The Municipality of Warnes changed mayors two times during the course of the project. Each turnover caused a delay in the advancements of securing local government support, despite the fact that the first mayor signed a legal agreement committing the municipality’s support to the project. Unfortunately the project was completed in Paisaje before obtaining a financial contribution from the local government. In Montero, the local municipality was extremely active. They participated in all phases of the project and frequently visited the neighborhoods to contribute to a training session or oversee the construction process. They also made a financial contribution to the project towards construction materials totaling $5,912.
Etta Projects worked with all four communities in water projects prior to the ecological latrine project. After actively participating in the hygiene and sanitation workshops during the water projects, community members recognized the importance of improved sanitation. They solicited Etta Projects and their local municipality to support a sanitation project. From the start this was a community-driven effort. Data shows participants are invested in using and maintaining their latrine. We are confident this project will have long-term, positive results once we resolve the toilet issue.
The families that are currently utilizing the ecological latrines have totally transformed their sanitation system. If they continue to correctly maintain their new ecological latrines, they will have a way in which to safely dispose of their human waste for approximately 20 years. Furthermore, the educational component of the project that promotes safe hygiene habits will continue to contribute to improved health inthe community.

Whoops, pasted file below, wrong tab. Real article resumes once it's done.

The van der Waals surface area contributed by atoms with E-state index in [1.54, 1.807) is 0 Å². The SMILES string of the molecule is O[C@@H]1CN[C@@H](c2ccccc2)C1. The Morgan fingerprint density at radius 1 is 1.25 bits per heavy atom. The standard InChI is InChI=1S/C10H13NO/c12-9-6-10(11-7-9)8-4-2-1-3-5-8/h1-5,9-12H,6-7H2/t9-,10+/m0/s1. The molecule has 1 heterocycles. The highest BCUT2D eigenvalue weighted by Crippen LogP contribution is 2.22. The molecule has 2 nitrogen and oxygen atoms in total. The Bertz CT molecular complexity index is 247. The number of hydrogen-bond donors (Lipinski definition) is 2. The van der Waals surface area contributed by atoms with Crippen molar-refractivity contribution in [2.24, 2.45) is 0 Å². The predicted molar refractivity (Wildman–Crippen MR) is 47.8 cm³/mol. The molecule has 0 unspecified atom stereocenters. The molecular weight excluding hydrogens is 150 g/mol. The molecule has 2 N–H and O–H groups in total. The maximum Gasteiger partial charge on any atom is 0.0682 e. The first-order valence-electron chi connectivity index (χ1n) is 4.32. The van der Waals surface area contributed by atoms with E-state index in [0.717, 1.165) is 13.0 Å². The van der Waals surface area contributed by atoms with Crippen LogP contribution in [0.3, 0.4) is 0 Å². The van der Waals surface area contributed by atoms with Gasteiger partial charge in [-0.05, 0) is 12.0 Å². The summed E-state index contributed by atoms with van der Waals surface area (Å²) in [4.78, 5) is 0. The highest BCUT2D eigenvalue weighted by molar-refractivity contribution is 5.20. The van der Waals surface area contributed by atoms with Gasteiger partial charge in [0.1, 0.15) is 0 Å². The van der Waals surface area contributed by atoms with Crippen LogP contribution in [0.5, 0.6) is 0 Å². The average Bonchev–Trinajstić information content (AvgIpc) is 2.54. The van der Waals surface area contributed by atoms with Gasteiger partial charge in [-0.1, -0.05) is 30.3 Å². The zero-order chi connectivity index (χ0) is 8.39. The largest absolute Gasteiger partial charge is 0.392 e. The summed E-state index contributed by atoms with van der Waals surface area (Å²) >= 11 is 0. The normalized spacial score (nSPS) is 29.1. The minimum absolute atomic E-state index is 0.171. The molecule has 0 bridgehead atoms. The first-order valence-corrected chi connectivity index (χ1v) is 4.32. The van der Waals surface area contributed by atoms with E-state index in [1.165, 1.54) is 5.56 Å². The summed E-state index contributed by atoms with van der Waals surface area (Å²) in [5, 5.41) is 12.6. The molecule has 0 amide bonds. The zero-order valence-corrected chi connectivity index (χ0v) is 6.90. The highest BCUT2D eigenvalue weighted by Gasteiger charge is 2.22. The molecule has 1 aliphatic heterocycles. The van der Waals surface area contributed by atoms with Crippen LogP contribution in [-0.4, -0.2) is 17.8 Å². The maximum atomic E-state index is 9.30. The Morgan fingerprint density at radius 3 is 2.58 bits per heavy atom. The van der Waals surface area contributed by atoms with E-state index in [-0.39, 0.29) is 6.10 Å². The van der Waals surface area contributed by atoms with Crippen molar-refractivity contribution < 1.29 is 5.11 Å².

All sanitation technologies require maintenance to function properly, and the dry composting latrine is no different. Tubes need to be checked periodically for blockage. Vent pipes should also be checked to be sure they are not covered with debris or nests. The compost in the chamber in-use should be stirred and spread evening in the chamber with a stick. Once a chamber is filled the compost needs to be removed from the second chamber, and the toilet insert needs to be move to the alternate side. The toilet not in use needs to be covered. The compost can be buried or used as fertilizers. Urine pipes should be flushed periodically to avoid accumulation of deposits, which can block the flow and generate unpleasant odors. After each use dry material such as ash should be thrown into the chamber along with toilet paper. The toilet insert should be removed and cleaned continually. The annual cost is minimum for common use.
Maintenance Cost: $3
The project will maintain its current schedule of monitoring and evaluating the project by making monthly visits to the four villages. This project tracks: use and maintenance of latrine, presence of common latrine problems (odor, insect-born disease, flooding, ground water contamination), presence of all necessary materials (stirring rod, dry material, toilet paper/paper, etc), satisfaction of the latrine, use of compost, sustainability of both the latrine and toilet inserts.
Co Funding Amount: $250
Etta Projects will provide $250 towards in-kind contributions. Rotary International contributed $47,750 to fund the implementation of 69 latrines (included in this funding in project staff, capacity building, transportation, and administrative training). The Municipality of Montero contributed an additional $5,912 towards construction materials. Etta Projects also purchased 6 inserts, totaling $330.
Community Contribution Amount: $2,072
Each family contributed 350 Bs (or $51.47) towards their ecological latrine, totaling $3551.47. Families also provided manual labor towards the construction of their latrine.